NCM reviewed COVID-19-related coverage in ethnic media in collaboration with MIREMS, a media monitoring service.
Overshadowed by the steady stream of mainstream media coverage, a content analysis of ethnic media outlets shows how they have kept their audiences informed during the pandemic.
Compra Y Venta is one of several Latin American newspapers available in the Greater Toronto Area. Image Credit: Shan Qiao/NCM Stock Photo
For the past two months, the story of COVID-19’s spread across Canada has been the primary focus of mainstream news organizations. While this story has garnered much attention from media critics, little attention has been paid to how Canadian ethnic media outlets have covered the coronavirus outbreak. This analysis has been produced with the recognition of this fact in mind.
The review of hundreds of media clips from February 28 to May 1, 2020, shows that ethnic media has been effective in keeping its audiences informed during the COVID-19 outbreak.
When it comes to conveying government messages, particularly those of Prime Minister Justin Trudeau, the tone of the coverage has been neutral and balanced. Furthermore, media across the ethnic spectrum have likewise reported many of the key government announcements to fight COVID-19, such as orders to self-isolate, coupled with the threats of criminal penalties, in a neutral manner.
Did the federal government downplay early warnings?
Did Canada’s federal government take too long before declaring a crisis and did it downplay suggestions that urged it to act sooner? A number of reports published and aired in ethnic media have addressed this matter reflecting on what they considered as a long time for Canada to respond to the crisis and how it handled the urge to close the borders.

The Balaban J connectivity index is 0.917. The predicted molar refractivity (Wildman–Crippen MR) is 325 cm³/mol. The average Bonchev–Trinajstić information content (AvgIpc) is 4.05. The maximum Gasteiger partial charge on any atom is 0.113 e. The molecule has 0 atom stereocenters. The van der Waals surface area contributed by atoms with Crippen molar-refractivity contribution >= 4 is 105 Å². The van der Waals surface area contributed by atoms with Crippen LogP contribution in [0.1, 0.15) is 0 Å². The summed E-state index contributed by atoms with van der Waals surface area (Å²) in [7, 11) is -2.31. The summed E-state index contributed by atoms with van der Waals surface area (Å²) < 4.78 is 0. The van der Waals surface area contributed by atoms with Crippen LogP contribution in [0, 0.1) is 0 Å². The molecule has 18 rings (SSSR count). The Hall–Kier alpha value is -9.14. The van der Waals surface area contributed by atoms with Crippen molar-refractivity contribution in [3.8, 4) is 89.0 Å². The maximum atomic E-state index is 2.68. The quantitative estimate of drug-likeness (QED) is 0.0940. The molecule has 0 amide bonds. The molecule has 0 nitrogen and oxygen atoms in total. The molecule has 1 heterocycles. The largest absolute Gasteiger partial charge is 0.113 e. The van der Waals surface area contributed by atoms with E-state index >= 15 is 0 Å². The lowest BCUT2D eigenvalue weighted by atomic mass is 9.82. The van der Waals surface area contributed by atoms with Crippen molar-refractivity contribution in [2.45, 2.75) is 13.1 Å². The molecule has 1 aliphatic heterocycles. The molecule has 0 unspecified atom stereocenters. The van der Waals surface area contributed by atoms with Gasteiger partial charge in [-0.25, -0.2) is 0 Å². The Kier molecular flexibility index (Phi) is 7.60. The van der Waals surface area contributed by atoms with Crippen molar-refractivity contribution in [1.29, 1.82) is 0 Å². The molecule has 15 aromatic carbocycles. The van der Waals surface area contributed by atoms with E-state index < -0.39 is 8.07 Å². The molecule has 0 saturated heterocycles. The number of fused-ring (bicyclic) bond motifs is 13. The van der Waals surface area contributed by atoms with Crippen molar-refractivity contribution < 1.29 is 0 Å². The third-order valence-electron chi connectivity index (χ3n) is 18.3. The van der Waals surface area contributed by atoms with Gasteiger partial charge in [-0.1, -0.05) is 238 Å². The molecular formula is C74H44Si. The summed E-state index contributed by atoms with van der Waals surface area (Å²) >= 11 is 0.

There seems to be a growing consensus, in particular among the Chinese community media, that Canada reacted slowly in its response to COVID-19. In particular the Chinese media in Canada have insisted that the pandemic was downplayed. Other reports point out to some form of disregard for the tips and warnings offered by health authorities.
Others, including Italian and Polish ethnic media, have reflected on the COVID-19 experience in Europe and have drawn comparisons between Canada and European countries reactions to COVID-19. Much like the Chinese ethnic media, these examples were more assertive in urging Canada’s governments to take more radical steps.
Reporting on messages from other government agencies: controversies
Generally speaking, the coverage across ethnic media was more contentious when reporting on the messages from other government agencies. Central figures in Canada’s fight against COVID-19, such as Dr. Theresa Tam, Canada’s top doctor, have shouldered most of the burden and pressure given their prominent public roles during the pandemic. The public communications from the federal Minister of Health, Patty Hajdu, and to an extent the Minister of Public Safety, Bill Blair (both sitting on the government’s special COVID-19 committee) have also received considerable media scrutiny.
Comments made by Hajdu, in particular, when she suggested that Canadians “stockpile food and medicines in their homes” appears to have been controversial in ethnic media. Many outlets reported that Hajdu’s message lead to panic-induced buying sprees. “Chinese people in Metro Vancouver snap up grain,” wrote Chinese media Sing Tao Daily in its web edition following Hajdu’s advice to store food and medicine at home. It cited people saying they had no confidence in the market supply and the government’s ability to manage and control.
A wide range of ethnic newspapers available for pick-up at B Trust supermarket in Toronto. Image Credit: Shan Qiao/NCM Stock Photo.